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4.2.4. Other factors

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There are a variety of secondary aspects of offshore outsourcing that may not be prominent if taken in isolation. These generally serve to support the assessment once a company has been convicted that by going offshore, it will save costs without compromising quality.

For any company making the decision of moving certain work to an offshore environment, local atmosphere must be a key consideration. More often than not, it is a primary reason not to offshore. Infrastructure and government policies were identified as significant factors in influencing where to locate projects and are viewed as an aspect of risk management.

Infrastructure represents a mixture of aspects, ranging from something as direct as the presence of Internet service providers to something as indirect as the existence of available housing in the country of operation. In general my respondents cite infrastructure elements as presenting serious facilitation to growth despite not being a major factor in their offshore decision.

Firm3 pointed out the relatively good telecoms and IT environment and foresees Morocco in a well position to secure a large share of the Francophone and Spanish offshoring market. The national telecommunications network offers a range of services including Internet, fixed and mobile telephony, video conferencing and satellite-based technologies. The several telecom operators provide quick set up and high quality service for a price that is relatively economical.

Firm1 also praised communications and transportation networks in Morocco. As a part of their organization, they have regular internet video and audio conferences between teams in Rabat and management in Paris; and they are satisfied with the bandwidth and the quality of communications and digital transfers. They also have occasional flights to Morocco to meet with the development teams for specific discussion to control resource allocations or to fix any difficulty; geographical proximity, good air connectivity and travel cost make these journeys reasonably convenient and affordable for the company. In addition, construction of Technoparks with modern, flexible office spaces that are suitable for IT services offshorers has offered the necessary comfort for their teams to work in good conditions and An excellent quality of life. These Technoparks have been proposed to give comprehensive support to new firms. Commercial real estate agents and other intermediaries are simplifying processes related to space and infrastructure provision.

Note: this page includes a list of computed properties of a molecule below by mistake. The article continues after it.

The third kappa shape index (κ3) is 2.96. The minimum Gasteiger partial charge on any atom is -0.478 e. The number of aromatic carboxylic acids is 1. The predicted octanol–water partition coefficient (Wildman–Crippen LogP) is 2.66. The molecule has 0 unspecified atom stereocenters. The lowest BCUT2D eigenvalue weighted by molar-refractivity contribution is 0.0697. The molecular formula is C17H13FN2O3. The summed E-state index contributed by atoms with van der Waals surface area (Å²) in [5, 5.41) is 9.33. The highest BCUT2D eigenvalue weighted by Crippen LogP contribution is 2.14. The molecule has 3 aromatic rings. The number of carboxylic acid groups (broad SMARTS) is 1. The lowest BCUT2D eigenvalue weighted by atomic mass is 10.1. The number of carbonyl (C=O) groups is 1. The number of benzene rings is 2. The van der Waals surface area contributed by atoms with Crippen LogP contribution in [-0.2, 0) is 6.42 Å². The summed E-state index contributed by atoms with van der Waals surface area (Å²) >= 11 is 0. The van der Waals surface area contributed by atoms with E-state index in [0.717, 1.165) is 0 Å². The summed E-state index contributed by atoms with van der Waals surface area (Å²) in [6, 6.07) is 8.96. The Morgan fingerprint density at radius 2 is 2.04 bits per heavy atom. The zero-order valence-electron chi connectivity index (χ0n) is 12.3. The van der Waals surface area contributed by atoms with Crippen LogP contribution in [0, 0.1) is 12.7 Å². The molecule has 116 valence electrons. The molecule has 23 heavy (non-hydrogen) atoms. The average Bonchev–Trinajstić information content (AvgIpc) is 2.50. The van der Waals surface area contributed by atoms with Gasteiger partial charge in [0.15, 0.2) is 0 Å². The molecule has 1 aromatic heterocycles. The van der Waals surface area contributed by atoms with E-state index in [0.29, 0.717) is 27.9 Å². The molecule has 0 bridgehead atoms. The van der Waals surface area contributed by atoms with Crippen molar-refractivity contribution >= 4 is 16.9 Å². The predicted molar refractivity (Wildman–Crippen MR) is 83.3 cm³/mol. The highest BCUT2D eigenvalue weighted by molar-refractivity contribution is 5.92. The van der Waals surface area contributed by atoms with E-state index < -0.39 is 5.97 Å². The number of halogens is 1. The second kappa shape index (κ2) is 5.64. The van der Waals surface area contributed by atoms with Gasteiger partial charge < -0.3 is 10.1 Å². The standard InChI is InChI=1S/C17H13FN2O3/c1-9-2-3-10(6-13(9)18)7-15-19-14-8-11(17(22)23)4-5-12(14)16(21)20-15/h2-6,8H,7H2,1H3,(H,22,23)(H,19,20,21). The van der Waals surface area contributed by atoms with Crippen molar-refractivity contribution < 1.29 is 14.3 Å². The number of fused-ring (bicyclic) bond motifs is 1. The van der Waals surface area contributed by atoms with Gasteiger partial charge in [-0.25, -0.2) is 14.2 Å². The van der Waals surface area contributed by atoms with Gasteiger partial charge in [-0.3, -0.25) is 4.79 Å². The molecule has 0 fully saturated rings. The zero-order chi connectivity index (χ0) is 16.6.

Furthermore, the kingdom is politically stable and has a track record of excellence in key sectors, a stable exchange rate and macroeconomic stability. It also has free trade agreements with the EU and the US, providing investors with a geographically well-positioned launch pad into these markets. Moreover, government programs and incentives at the national and local levels have created the environment for foreign companies to offshore to Morocco. Recent widespread economic reforms have included improvements to the banking system, corporate laws and the labour code. The strategy has been to focus on legislative change, macroeconomic stability and anti-corruption measures. The adoption of an investment charter that is non-discriminatory to foreign investors and provisions for cutting investment costs and simplifying administrative procedures opened up most sectors to foreign investment and ownership. In 2004, Morocco accounted for more than 40% of FDI inflows to the MEDA region (FDI Magazine, 2005). In addition, the liberalisation of foreign trade and exchange control, the modernisation of the legal framework and the withdrawal of state involvement in certain sectors of the economy, has boosted private sector development.

Offshoring is one of the pillars of the “Emergence strategy” which is the new Moroccan industrial policy for the coming 10 years. The programme focuses on region by region according to its potentials and specificities in order to develop its infrastructures. The government announced a specific tax scheme for offshoring activities within some dedicated zones. Firm3 took advantage of theses tax breaks, this encompasses a flat rate of 20% on income tax, in addition to the corporate tax relief already included in the investment charter for companies reinvesting part of their profits in the kingdom. Firm3 was also aware of the support being offered by government for the IT industry and praised it. They stated that there have been considerable simplifications of tax laws in recent years, but the total tax burden from local sources remains high Interest, advertising, and training are not deductible expenses for tax purposes. Firm2 also attested that Morocco has made great strides in developing an attractive environment for offshore services, the government offered them training assistance and subsidies to train newly hired staff.

Furthermore, the professional associations and their federations are other potentially important players in Morocco. Associations of companies involved in offshore software development or in Moroccan IT sector in general has been instrumental in lobbying the Moroccan government for favourable tax and regulatory changes. They also undertook campaigns to promote Morocco throughout the world. They provided a presence at many IT and outsourcing conventions and trade fairs and other events for raising awareness and creating a positive view of the Moroccan offshore outsourcing industry. Most importantly for the clients of these member firms, they organized an industry effort to improve software development quality and business processes in Morocco.

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